Since 13 April, the number of confirmed COVID-19 cases in Somalia has spiked rapidly from 25 to 390 (286 male,104 female) as of 25 April. Eighteen people have died and 10 others recovered. Those affected include 15 health workers. After a handful of initial cases related to travel, community transmission now accounts for the vast majority of cases. Concerns remain over the possible spread of the virus to some 2,000 congested IDP settlements where social distancing is impossible and adherence to infection prevention control measures is challenging.
Banadir region is the most affected with 379 confirmed cases.
Six cases have been reported in Somaliland – the first two in Berbera and Burao; one in Galmudug, one in Puntland and three in Jubaland. Apart from Mogadishu, Hargeisa and Garowe, there is no testing capacity, and there is a lack of isolation and treatment facilities, thus limiting the capacity to contact trace and test cases. All states have, however, announced variouscontrol measures such as closing borders, suspending flights, closing schools and banning large gatherings. The ability and willingness of the population to adhere to these directives remain mixed and the spread of community transmission is increasing.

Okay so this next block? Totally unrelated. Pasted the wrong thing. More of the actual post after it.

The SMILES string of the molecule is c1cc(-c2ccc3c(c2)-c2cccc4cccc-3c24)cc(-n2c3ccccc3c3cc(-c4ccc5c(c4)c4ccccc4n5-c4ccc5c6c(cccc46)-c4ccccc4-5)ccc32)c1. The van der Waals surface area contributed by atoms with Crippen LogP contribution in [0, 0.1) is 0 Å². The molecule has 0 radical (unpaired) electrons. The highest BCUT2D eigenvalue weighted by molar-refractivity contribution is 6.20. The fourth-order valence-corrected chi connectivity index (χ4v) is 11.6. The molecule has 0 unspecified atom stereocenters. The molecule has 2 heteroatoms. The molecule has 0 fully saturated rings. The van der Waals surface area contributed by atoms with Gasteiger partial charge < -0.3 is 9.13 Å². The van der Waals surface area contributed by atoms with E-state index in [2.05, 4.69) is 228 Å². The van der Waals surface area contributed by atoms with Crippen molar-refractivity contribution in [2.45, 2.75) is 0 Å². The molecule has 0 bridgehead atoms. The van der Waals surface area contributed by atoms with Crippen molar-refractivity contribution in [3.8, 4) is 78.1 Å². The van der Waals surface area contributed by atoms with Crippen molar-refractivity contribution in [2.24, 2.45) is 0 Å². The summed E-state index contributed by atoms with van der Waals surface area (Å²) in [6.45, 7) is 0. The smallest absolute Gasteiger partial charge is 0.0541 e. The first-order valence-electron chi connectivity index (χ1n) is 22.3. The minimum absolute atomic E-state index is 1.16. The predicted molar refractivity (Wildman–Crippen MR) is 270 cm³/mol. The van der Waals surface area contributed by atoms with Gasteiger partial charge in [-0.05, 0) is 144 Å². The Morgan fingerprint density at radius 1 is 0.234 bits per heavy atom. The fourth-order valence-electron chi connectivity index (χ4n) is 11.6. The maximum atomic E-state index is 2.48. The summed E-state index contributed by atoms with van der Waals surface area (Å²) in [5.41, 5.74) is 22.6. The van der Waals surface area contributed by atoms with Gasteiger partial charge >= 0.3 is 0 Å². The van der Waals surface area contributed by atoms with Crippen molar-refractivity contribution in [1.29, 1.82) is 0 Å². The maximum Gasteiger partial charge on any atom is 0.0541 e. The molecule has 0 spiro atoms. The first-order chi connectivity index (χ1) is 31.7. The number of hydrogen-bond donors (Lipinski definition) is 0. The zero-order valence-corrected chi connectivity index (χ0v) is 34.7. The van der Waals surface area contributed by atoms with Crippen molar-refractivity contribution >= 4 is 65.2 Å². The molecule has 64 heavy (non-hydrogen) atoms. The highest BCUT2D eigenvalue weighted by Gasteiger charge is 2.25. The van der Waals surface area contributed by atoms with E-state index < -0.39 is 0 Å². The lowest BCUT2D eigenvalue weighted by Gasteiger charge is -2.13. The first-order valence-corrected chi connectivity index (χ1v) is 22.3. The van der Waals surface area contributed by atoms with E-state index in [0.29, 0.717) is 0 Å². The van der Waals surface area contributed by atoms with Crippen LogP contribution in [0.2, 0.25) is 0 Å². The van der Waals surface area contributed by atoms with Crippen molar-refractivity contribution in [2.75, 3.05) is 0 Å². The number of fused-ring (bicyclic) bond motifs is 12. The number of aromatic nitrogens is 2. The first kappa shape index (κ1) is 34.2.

In the last few weeks, humanitarian agencies reprioritized and reprogrammed activities to try and avert large-scale community transmission through enhanced risk communication, surveillance, rapid response and testing, training and deploying health workers with sufficient personal protective equipment (PPE), establishing isolation centres and escalating hygiene and WASH promotion.
Despite progress in scaling up preparedness and responses, significant gaps remain: lack of funding, limited numbers of skilled health workers, insufficient testing capacity, inadequate supplies of necessary equipment and limited isolation facilities. In addition, access to people living in hard-to-reach areas or areas controlled by non-state actors, which was already an issue, remains difficult.